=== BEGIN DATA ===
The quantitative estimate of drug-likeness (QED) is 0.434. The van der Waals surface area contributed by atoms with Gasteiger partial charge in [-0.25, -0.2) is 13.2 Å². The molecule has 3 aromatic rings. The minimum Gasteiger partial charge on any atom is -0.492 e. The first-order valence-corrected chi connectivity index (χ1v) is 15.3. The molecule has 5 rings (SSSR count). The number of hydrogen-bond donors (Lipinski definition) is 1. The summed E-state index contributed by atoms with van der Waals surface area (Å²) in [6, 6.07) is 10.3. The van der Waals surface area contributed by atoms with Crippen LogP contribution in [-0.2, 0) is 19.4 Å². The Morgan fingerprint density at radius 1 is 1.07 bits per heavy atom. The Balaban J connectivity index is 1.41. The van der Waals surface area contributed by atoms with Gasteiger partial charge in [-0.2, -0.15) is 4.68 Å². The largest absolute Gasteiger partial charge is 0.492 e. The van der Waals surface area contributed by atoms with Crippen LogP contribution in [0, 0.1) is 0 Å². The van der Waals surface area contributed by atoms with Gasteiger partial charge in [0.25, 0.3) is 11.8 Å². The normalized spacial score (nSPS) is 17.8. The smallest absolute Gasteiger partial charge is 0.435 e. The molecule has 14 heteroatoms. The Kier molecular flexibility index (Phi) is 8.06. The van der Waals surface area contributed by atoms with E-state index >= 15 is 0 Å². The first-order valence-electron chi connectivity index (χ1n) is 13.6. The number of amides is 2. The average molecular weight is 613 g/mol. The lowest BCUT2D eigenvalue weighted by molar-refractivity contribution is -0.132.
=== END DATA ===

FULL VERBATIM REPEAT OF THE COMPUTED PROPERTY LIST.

The quantitative estimate of drug-likeness (QED) is 0.434. The van der Waals surface area contributed by atoms with Gasteiger partial charge in [-0.25, -0.2) is 13.2 Å². The molecule has 3 aromatic rings. The minimum Gasteiger partial charge on any atom is -0.492 e. The first-order valence-corrected chi connectivity index (χ1v) is 15.3. The molecule has 5 rings (SSSR count). The number of hydrogen-bond donors (Lipinski definition) is 1. The summed E-state index contributed by atoms with van der Waals surface area (Å²) in [6, 6.07) is 10.3. The van der Waals surface area contributed by atoms with Crippen LogP contribution in [-0.2, 0) is 19.4 Å². The Morgan fingerprint density at radius 1 is 1.07 bits per heavy atom. The Balaban J connectivity index is 1.41. The van der Waals surface area contributed by atoms with Gasteiger partial charge in [-0.2, -0.15) is 4.68 Å². The largest absolute Gasteiger partial charge is 0.492 e. The van der Waals surface area contributed by atoms with Crippen LogP contribution in [0, 0.1) is 0 Å². The van der Waals surface area contributed by atoms with Gasteiger partial charge in [0.25, 0.3) is 11.8 Å². The normalized spacial score (nSPS) is 17.8. The smallest absolute Gasteiger partial charge is 0.435 e. The molecule has 14 heteroatoms. The Kier molecular flexibility index (Phi) is 8.06. The van der Waals surface area contributed by atoms with E-state index >= 15 is 0 Å². The first-order valence-electron chi connectivity index (χ1n) is 13.6. The number of amides is 2. The average molecular weight is 613 g/mol. The lowest BCUT2D eigenvalue weighted by molar-refractivity contribution is -0.132.